At least it's nice to see that many people of the original cast of the "Infernal Affairs" trilogy returned for this movie. There is Chapman To, of course, who plays Tony Leung's role of Yan, then there is Eric Tsang, who plays his original character again and Shawn Yue is also part of the cast. However, there lies the rub. When "Love is a many stupid Thing" would have been a good comedy and homage, then this would have been all very well. But that's exactly not the case and so you can't fight the feeling that above everyone else Eric Tsang drags the original movie through the mud. Speaking of Tsang I wonder anyway how a serious and good actor as Tsang always ends up in such bad movies as this one.
Apart from Tsang himself there are also some other few persons from Sam's original gang returning on screen, which can cause the recognizing viewer to smile every now and then. Chapman To does give a somewhat solid performance as Yan, but only in the scenes that explicitly are an allusion to the "IA" series. The rest is awful slapstick of the cheapest sort and without any sense at all. The fact that of all people Raymond Wong (!) cuts a fine figure as Lau should be alarming! Not being known for his acting abilities Wong at least manages to imbue his character with the necessary touch of fathomlessness.

The subject had so much potential for some good jokes, but eventually it was all messed up. However, there are a handful of quite funny scenes, e.g. Inspektor Wong's dying scene and the shortly before that inserted John Woo and Bruce Lee homage. Especially, the eye for small details concerning copying the sets of the original "IA"-series is really good and deserves some credit. Yet, apart from that few good working jokes there are hundreds of bad ones, that can even cause physical pain. What the hell did Wong Jing think when making this flick? Most of the time you have the feeling that there is no script at all and the actors were advised to play whatever they wanted. In general the production looks like it had been completed within a week of work, if it wouldn't have been apparent that there was more money flowing into the movie than necessary.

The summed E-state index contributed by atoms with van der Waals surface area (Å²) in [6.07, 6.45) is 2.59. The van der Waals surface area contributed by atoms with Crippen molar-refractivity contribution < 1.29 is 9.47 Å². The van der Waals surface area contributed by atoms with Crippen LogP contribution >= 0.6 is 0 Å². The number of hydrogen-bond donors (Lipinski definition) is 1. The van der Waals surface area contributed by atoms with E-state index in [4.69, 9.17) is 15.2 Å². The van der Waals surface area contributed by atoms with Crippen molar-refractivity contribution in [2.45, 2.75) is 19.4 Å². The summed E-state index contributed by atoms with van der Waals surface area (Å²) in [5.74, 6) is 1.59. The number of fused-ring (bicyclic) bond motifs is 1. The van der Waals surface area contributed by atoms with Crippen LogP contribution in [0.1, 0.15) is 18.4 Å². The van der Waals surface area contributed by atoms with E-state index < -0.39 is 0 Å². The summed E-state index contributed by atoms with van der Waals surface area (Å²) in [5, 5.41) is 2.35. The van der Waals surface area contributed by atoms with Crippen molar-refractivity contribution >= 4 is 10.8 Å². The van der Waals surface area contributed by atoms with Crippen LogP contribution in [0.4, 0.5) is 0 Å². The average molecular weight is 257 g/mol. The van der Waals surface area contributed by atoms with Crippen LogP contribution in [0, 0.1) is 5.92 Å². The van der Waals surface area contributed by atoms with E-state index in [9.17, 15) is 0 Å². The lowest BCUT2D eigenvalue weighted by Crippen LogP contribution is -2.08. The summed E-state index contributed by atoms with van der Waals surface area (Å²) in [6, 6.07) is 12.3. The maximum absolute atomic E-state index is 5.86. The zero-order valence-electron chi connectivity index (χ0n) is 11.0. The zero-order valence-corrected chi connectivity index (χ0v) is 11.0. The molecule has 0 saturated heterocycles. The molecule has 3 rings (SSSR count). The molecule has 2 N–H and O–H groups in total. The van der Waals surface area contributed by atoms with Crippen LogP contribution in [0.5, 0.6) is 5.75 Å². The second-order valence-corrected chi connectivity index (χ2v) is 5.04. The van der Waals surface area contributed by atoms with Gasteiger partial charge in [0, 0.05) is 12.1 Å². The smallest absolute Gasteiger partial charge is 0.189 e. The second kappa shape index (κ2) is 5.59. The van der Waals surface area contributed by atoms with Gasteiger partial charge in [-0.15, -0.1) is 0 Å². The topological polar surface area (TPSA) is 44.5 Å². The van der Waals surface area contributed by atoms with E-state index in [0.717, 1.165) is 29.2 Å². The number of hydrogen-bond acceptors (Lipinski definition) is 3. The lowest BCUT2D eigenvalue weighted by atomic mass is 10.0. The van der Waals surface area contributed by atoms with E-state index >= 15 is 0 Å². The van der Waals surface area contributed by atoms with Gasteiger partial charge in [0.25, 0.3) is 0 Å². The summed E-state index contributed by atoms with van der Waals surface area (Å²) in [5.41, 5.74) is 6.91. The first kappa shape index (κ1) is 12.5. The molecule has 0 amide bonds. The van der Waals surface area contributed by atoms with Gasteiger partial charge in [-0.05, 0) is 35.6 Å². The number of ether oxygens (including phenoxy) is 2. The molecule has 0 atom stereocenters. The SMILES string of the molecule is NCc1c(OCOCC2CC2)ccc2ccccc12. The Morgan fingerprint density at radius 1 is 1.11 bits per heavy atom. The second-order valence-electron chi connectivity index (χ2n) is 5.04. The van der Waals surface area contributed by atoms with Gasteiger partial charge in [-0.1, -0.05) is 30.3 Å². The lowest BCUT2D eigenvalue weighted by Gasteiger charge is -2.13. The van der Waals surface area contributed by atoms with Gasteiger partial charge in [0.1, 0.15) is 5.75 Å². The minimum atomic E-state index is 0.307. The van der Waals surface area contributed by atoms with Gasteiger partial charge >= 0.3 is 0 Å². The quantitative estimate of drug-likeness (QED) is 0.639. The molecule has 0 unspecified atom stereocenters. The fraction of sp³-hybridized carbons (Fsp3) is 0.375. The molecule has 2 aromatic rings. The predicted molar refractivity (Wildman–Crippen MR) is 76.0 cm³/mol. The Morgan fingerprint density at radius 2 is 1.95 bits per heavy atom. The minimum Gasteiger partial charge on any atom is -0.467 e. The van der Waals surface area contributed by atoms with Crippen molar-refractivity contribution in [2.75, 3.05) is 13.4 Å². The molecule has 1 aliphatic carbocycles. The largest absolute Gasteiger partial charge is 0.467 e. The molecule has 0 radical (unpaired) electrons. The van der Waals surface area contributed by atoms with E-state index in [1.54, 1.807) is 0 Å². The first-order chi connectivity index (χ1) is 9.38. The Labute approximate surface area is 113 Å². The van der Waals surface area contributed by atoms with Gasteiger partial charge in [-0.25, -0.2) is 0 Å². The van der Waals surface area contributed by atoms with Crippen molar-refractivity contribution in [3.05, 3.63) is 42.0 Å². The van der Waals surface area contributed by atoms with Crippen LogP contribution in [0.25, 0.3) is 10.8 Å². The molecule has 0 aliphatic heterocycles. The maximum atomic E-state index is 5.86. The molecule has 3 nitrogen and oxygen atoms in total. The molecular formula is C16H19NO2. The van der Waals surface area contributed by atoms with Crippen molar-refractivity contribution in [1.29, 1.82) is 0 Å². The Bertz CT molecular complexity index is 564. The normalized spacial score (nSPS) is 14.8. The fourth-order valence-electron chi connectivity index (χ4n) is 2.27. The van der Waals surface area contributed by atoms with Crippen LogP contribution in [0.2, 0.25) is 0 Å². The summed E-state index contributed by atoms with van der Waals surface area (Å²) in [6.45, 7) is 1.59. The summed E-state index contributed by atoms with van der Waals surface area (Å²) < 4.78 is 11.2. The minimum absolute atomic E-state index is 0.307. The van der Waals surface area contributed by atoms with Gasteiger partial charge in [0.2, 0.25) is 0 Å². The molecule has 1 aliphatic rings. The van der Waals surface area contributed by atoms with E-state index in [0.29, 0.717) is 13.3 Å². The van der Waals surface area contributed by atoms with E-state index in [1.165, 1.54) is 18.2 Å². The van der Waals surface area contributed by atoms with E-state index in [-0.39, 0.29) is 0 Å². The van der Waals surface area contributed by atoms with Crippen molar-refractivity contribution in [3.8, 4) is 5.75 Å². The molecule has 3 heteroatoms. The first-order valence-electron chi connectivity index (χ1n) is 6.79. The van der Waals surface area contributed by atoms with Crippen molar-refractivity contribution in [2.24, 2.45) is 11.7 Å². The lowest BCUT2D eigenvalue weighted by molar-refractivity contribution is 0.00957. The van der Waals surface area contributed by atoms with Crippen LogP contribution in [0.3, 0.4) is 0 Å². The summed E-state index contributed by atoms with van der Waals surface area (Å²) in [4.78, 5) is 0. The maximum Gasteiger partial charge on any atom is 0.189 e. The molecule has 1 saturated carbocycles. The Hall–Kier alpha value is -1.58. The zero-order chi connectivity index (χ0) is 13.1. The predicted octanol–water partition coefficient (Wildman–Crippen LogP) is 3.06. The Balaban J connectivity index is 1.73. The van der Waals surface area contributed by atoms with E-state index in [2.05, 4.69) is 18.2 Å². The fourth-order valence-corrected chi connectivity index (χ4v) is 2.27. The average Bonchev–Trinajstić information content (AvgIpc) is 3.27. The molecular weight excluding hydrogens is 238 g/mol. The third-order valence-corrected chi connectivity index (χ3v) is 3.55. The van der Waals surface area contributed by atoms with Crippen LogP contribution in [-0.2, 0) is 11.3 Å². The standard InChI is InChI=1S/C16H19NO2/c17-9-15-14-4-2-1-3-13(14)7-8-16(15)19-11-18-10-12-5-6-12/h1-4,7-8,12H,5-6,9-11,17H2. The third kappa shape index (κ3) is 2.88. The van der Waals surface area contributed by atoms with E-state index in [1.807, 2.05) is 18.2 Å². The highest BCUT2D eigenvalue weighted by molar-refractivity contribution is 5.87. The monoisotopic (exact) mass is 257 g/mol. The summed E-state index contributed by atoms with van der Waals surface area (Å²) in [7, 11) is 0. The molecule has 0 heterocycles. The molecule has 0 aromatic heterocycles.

Just because I want to emphasize it once more: "Love is a many stupid Thing" is nonsense in the worst meaning of the word. Wong Jing (once again) manages to expand his ambiguous reputation for the worse. Yet, he still makes movies... Maybe that's because there are actually people who will watch this film. However, my advice is: Avoid it like the plague! If you know the "Infernal Affairs" series there are at least a couple of funny scenes for you, but the numerous bad stopgaps make this movie nearly a torture. That's unfortunate, because this means that there won't be any good "IA" homage in the future. If you want to make fun of a masterpiece like this, then you should at least try to pull off a decent comedy movie. But that's exactly where Wong failed.
Those of you who are still interested in "Love is a many stupid Thing", for whatever reasons, should rent it, if you have the chance. Buying this flick would be an incredible waste of money (buy your girlfriend a bunch of flowers instead) and above all else would encourage people like Wong Jing to continue throwing movies like this on the market...

(Author: Manfred Selzer)